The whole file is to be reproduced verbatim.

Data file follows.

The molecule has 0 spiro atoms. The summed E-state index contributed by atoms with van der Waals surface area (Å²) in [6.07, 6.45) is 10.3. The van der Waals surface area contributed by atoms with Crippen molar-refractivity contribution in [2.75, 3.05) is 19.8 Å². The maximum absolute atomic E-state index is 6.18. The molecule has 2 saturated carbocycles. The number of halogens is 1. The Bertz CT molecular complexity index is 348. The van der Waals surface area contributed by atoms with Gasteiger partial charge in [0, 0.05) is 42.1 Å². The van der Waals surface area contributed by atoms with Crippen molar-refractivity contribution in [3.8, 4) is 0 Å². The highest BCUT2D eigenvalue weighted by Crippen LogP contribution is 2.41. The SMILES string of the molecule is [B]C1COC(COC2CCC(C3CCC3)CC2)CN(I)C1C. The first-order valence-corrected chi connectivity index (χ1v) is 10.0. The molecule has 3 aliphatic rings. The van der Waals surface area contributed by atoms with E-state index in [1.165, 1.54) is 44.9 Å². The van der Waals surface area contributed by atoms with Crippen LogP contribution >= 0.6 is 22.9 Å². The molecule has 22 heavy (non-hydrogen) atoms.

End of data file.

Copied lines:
The molecule has 0 spiro atoms. The summed E-state index contributed by atoms with van der Waals surface area (Å²) in [6.07, 6.45) is 10.3. The van der Waals surface area contributed by atoms with Crippen molar-refractivity contribution in [2.75, 3.05) is 19.8 Å². The maximum absolute atomic E-state index is 6.18. The molecule has 2 saturated carbocycles. The number of halogens is 1. The Bertz CT molecular complexity index is 348. The van der Waals surface area contributed by atoms with Gasteiger partial charge in [0, 0.05) is 42.1 Å². The van der Waals surface area contributed by atoms with Crippen molar-refractivity contribution in [3.8, 4) is 0 Å². The highest BCUT2D eigenvalue weighted by Crippen LogP contribution is 2.41. The SMILES string of the molecule is [B]C1COC(COC2CCC(C3CCC3)CC2)CN(I)C1C. The first-order valence-corrected chi connectivity index (χ1v) is 10.0. The molecule has 3 aliphatic rings. The van der Waals surface area contributed by atoms with E-state index in [1.165, 1.54) is 44.9 Å². The van der Waals surface area contributed by atoms with Crippen LogP contribution >= 0.6 is 22.9 Å². The molecule has 22 heavy (non-hydrogen) atoms.